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The German fill-finish provider Vetter inaugurated a new US facility in Skokie, IL, just outside Chicago, along with a new subsidiary, Vetter Development Services USA Inc.
The German fill-finish provider Vetter inaugurated a new US facility in Skokie, IL, just outside Chicago, along with a new subsidiary, Vetter Development Services USA Inc. When complete, the new facility will be able to carry out fill-finish operations for small quantities of clinical trial materials.
Although currently only office space is ready, the 24,000 square-foot facility will ultimately include two laboratories (a microbiology laboratory and a quality control laboratory), and three cleanrooms, which are expected to open in the fourth quarter of 2010.
Vetter celebrates the launch of the company’s new small-scale fill-finish facility in Skokie, IL. Pictured (L-R): Wolfgang Kerkhoff, Executive Committee, Vetter; David Miller, President and CEO, Illinois Biotechnology Industry Organization (iBIO); Oskar Gold (at rear), Vice President, Key Account Management, Vetter, Udo J. Vetter, Executive Committee, Vetter; Donald E. Morel, Jr., PhD (at rear), President and CEO, West Pharmaceutical Services, Inc.; Claudia Roth, PhD, Director of Development Services, Vetter; Peter Soelkner, Managing Director, Vetter; Dennis Sienko (at rear), Senior Advisor to the Director, Illinois Department of Commerce and Economic Opportunity; Gunther Strothe, Executive Committee, Vetter, Thomas Otto (at rear), Managing Director, Vetter; Max Horn, Managing Director, Vetter; Michael Rosen, Senior Vice President, New Business Development, Forest City Science + Technology Group.
The first cleanroom will include a semi-automated filling line for a variety of packaging forms, from vials to dual-chamber syringes, capable of filling 500 to 600 items per batch, for Phase 1 and 2 clinical trials. "This highly flexible line is designed for small-scale fills, for example for proof of principle studies," said Peter Soelkner, managing director of Vetter. "For example, a company might want to fill a small quantity to test whether a given formulation will be stable in a certain presentation, or be well accepted by patients.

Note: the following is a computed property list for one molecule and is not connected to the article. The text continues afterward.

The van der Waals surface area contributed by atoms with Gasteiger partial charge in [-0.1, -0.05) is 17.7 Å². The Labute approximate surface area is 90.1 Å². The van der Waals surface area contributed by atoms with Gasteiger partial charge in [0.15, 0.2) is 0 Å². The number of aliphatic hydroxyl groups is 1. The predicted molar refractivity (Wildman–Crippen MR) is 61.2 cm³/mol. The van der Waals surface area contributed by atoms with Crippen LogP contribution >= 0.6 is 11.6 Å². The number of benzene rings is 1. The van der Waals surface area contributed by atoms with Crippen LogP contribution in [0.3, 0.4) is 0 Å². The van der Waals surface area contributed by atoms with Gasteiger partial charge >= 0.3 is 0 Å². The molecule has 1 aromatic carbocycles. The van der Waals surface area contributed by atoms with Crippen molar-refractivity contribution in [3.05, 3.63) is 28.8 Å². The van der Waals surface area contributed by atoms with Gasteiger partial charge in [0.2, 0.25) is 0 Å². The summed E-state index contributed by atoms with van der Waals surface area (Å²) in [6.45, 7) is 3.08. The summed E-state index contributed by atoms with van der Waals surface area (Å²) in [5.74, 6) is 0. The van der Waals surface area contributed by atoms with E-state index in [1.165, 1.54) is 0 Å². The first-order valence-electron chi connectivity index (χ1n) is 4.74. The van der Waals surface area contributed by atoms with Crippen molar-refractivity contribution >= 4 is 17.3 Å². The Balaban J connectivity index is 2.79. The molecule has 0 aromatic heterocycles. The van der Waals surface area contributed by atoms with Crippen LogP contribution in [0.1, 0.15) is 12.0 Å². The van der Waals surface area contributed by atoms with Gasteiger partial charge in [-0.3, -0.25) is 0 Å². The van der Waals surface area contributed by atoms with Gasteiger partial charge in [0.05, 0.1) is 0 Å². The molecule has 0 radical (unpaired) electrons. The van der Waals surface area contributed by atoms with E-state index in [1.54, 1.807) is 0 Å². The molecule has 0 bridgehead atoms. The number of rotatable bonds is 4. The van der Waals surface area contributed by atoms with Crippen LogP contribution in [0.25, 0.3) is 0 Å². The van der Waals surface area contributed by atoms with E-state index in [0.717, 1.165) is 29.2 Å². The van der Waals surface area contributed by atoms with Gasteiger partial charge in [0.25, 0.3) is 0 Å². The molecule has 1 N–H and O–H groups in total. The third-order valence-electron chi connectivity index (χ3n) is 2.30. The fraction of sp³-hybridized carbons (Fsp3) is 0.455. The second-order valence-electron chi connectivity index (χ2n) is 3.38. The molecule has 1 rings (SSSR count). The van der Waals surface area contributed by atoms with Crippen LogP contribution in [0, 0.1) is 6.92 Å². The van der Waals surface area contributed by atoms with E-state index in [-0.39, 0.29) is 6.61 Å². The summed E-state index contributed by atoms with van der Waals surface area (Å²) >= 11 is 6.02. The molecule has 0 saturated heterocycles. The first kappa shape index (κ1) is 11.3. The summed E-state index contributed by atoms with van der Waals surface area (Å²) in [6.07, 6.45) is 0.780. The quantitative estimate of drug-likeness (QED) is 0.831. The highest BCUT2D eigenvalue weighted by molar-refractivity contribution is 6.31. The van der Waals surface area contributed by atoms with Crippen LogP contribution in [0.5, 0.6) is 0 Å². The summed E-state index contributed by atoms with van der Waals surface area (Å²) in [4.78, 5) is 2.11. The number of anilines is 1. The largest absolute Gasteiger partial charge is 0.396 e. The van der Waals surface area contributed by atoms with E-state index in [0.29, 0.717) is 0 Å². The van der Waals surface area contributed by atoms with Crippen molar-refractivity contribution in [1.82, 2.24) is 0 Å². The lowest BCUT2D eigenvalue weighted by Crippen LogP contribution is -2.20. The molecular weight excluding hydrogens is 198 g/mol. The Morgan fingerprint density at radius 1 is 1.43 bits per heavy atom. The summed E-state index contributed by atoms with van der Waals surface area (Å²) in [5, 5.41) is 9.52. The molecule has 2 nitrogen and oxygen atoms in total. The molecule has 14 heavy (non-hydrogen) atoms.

A second cleanroom will include a state-of-the-art Bosch filling system that was launched earlier this year at Achema. "This system allows you to control filling almost to the last drop, to minimize product loss," said Soelkner. "That is particularly important in early stages of clinical development, when often only very small quantities of drug are available."
The third cleanroom will include a filling line for higher quantities of single-chamber syringes.
Soelkner said the US-based plant would bring Vetter closer to its core customer base. "Two thirds of the drugs in Phase 1 and 2 clinical trials come out of North America," he said. "Being on the same continent will make it easier for them to work with us."
In deciding where to locate the plant, Soelkner said the logistics were important. The new facility is located in the Illinois Science & Technology Park in Skokie, IL, a 20-minute cab ride from Chicago's O'Hare airport, making it easy to reach from the East and West coasts of the US.
The readiness of the facility was another factor, Soelkner said. The facility was previously owned by Pfizer, and had already been revamped by Forest City, the owners of the technology park. "This will enable us to get the facility ready quite quickly," he said.